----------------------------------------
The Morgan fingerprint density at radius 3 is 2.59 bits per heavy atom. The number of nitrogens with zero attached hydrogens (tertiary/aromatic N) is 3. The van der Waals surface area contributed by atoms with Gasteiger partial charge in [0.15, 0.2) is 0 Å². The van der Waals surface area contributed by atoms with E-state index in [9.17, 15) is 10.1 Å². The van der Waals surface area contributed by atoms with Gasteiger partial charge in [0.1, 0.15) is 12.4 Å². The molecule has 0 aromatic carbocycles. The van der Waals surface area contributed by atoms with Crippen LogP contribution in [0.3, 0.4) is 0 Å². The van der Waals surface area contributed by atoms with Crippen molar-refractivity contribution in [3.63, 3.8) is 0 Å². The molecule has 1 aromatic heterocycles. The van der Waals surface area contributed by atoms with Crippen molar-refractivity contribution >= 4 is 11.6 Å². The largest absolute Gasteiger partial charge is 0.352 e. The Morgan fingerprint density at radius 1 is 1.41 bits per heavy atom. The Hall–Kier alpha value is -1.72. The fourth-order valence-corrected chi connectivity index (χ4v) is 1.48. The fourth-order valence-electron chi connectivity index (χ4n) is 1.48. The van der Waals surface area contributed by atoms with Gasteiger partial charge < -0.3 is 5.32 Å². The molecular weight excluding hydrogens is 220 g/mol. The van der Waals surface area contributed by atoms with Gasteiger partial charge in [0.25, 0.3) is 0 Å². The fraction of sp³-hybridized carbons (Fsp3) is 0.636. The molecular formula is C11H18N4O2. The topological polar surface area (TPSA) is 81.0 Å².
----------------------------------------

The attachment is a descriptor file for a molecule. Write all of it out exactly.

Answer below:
The Morgan fingerprint density at radius 3 is 2.59 bits per heavy atom. The number of nitrogens with zero attached hydrogens (tertiary/aromatic N) is 3. The van der Waals surface area contributed by atoms with Gasteiger partial charge in [0.15, 0.2) is 0 Å². The van der Waals surface area contributed by atoms with E-state index in [9.17, 15) is 10.1 Å². The van der Waals surface area contributed by atoms with Gasteiger partial charge in [0.1, 0.15) is 12.4 Å². The molecule has 0 aromatic carbocycles. The van der Waals surface area contributed by atoms with Crippen LogP contribution in [0.3, 0.4) is 0 Å². The van der Waals surface area contributed by atoms with Crippen molar-refractivity contribution in [3.63, 3.8) is 0 Å². The molecule has 1 aromatic heterocycles. The van der Waals surface area contributed by atoms with Crippen molar-refractivity contribution >= 4 is 11.6 Å². The largest absolute Gasteiger partial charge is 0.352 e. The Morgan fingerprint density at radius 1 is 1.41 bits per heavy atom. The Hall–Kier alpha value is -1.72. The fourth-order valence-corrected chi connectivity index (χ4v) is 1.48. The fourth-order valence-electron chi connectivity index (χ4n) is 1.48. The van der Waals surface area contributed by atoms with Gasteiger partial charge < -0.3 is 5.32 Å². The molecular weight excluding hydrogens is 220 g/mol. The van der Waals surface area contributed by atoms with Gasteiger partial charge in [0.25, 0.3) is 0 Å². The fraction of sp³-hybridized carbons (Fsp3) is 0.636. The molecular formula is C11H18N4O2. The topological polar surface area (TPSA) is 81.0 Å².